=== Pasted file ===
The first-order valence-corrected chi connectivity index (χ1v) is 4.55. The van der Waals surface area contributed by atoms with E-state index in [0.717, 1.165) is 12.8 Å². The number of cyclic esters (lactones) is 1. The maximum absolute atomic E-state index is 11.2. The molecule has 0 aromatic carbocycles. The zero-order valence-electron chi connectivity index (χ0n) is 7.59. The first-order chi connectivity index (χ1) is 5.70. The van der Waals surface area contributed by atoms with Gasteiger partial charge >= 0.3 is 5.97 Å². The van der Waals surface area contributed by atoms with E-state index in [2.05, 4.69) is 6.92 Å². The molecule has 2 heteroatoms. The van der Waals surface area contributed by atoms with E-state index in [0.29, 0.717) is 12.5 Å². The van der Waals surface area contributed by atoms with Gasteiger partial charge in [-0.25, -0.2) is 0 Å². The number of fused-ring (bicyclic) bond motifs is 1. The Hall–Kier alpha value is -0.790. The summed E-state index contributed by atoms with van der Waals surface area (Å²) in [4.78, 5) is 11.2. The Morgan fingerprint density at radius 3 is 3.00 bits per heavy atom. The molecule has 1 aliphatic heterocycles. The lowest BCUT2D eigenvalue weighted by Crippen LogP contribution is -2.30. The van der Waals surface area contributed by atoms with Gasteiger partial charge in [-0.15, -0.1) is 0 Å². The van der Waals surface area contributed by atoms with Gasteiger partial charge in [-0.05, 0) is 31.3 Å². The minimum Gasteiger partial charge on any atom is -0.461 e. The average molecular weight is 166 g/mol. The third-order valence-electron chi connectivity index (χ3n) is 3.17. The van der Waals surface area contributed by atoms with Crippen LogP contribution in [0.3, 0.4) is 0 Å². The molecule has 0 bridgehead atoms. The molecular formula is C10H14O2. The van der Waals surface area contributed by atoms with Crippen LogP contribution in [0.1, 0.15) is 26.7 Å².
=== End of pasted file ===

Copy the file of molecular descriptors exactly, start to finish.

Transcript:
The first-order valence-corrected chi connectivity index (χ1v) is 4.55. The van der Waals surface area contributed by atoms with E-state index in [0.717, 1.165) is 12.8 Å². The number of cyclic esters (lactones) is 1. The maximum absolute atomic E-state index is 11.2. The molecule has 0 aromatic carbocycles. The zero-order valence-electron chi connectivity index (χ0n) is 7.59. The first-order chi connectivity index (χ1) is 5.70. The van der Waals surface area contributed by atoms with Gasteiger partial charge >= 0.3 is 5.97 Å². The van der Waals surface area contributed by atoms with E-state index in [2.05, 4.69) is 6.92 Å². The molecule has 2 heteroatoms. The van der Waals surface area contributed by atoms with E-state index in [0.29, 0.717) is 12.5 Å². The van der Waals surface area contributed by atoms with Gasteiger partial charge in [-0.25, -0.2) is 0 Å². The number of fused-ring (bicyclic) bond motifs is 1. The Hall–Kier alpha value is -0.790. The summed E-state index contributed by atoms with van der Waals surface area (Å²) in [4.78, 5) is 11.2. The Morgan fingerprint density at radius 3 is 3.00 bits per heavy atom. The molecule has 1 aliphatic heterocycles. The lowest BCUT2D eigenvalue weighted by Crippen LogP contribution is -2.30. The van der Waals surface area contributed by atoms with Gasteiger partial charge in [-0.15, -0.1) is 0 Å². The van der Waals surface area contributed by atoms with Gasteiger partial charge in [-0.05, 0) is 31.3 Å². The minimum Gasteiger partial charge on any atom is -0.461 e. The average molecular weight is 166 g/mol. The third-order valence-electron chi connectivity index (χ3n) is 3.17. The van der Waals surface area contributed by atoms with Crippen LogP contribution in [0.3, 0.4) is 0 Å². The molecule has 0 bridgehead atoms. The molecular formula is C10H14O2. The van der Waals surface area contributed by atoms with Crippen LogP contribution in [0.1, 0.15) is 26.7 Å².